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Behavioural Neurology
Volume 3 (1990), Issue 1, Pages 21-30

Metabolic Characteristics of Oxcarbazepine (®Trileptal) and their Beneficial Implications for Enzyme Induction and Drug Interactions

Johann W. Faigle and Guenter P. Menge

Research and Development Department, Ciba-Geigy Limited, CH-4002 Basle, Switzerland

Copyright © 1990 Hindawi Publishing Corporation. This is an open access article distributed under the Creative Commons Attribution License, which permits unrestricted use, distribution, and reproduction in any medium, provided the original work is properly cited.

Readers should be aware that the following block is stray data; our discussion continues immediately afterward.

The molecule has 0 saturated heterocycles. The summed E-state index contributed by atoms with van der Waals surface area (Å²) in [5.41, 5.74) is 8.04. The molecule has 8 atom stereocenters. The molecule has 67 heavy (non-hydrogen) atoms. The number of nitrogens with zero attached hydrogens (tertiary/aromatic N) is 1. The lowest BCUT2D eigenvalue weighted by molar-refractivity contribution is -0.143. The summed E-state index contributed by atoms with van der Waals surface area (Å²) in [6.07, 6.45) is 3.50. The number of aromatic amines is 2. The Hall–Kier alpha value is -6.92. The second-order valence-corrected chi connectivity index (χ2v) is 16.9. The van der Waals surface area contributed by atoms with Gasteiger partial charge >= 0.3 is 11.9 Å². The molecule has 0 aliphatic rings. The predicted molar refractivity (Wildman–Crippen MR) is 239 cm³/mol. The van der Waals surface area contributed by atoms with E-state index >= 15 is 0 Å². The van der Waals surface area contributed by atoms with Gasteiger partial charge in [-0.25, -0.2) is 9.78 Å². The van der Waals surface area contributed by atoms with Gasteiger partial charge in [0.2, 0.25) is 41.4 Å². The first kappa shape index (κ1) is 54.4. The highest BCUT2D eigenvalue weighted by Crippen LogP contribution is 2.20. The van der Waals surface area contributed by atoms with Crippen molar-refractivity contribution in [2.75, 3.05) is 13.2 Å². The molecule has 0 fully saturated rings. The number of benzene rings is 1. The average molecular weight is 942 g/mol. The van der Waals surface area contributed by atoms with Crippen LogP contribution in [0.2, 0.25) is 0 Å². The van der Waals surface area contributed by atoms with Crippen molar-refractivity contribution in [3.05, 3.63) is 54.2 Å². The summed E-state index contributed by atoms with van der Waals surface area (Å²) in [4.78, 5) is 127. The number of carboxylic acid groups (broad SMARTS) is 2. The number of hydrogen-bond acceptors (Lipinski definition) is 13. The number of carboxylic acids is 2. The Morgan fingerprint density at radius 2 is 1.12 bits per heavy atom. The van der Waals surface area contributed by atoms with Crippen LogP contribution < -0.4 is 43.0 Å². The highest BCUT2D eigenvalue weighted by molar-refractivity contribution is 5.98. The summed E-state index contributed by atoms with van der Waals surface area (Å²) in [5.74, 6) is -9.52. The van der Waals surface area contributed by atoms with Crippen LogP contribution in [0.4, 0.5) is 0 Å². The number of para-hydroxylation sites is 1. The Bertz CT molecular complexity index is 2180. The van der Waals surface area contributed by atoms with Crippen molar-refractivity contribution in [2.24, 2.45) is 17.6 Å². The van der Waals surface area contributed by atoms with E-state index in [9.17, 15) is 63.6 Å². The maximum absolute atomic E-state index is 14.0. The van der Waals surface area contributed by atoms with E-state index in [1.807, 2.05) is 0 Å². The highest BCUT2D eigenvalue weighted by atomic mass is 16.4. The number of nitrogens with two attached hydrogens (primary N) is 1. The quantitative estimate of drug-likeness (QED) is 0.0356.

Hepatic oxygenases of the cytochrome P-450 family play a major role in the clearance of various anti-epileptic drugs. These enzymes are susceptible both to induction and to inhibition. Phenytoin, carbamazepine (CBZ), primidone, and phenobarbitone, for instance, are potent enzyme inducers. Other drugs, such as chloramphenicol, propoxyphene, verapamil, and viloxazine, inhibit cytochrome P-450. Pharmacokinetic behaviour is thus often altered, especially in combined medication, so that the dosage has to be re-adjusted if an optimum therapeutic outcome is to be ensured. Oxcarbazepine (OXC) is a keto analogue of CBZ. In the human liver the keto group is readily reduced, and the resulting monohydroxy metabolite is cleared by glucuronidation. The two enzymes mediating these reactions, i.e. aldo-keto reductase and UDP-glucuronyltransferase, do not depend on cytochrome P-450. The monohydroxy metabolite is the major active substance in plasma. Its elimination is not enhanced by OXC. Moreover, OXC seems to have little effect on cytochrome P-450. Aldo-keto reductases and glucuronyltransferases are in general less sensitive to induction and inhibition than are P-450 dependent enzymes. On the whole, OXC possesses very little potential for metabolic drug interactions, and thus differs favourably from other anti-epileptic drugs.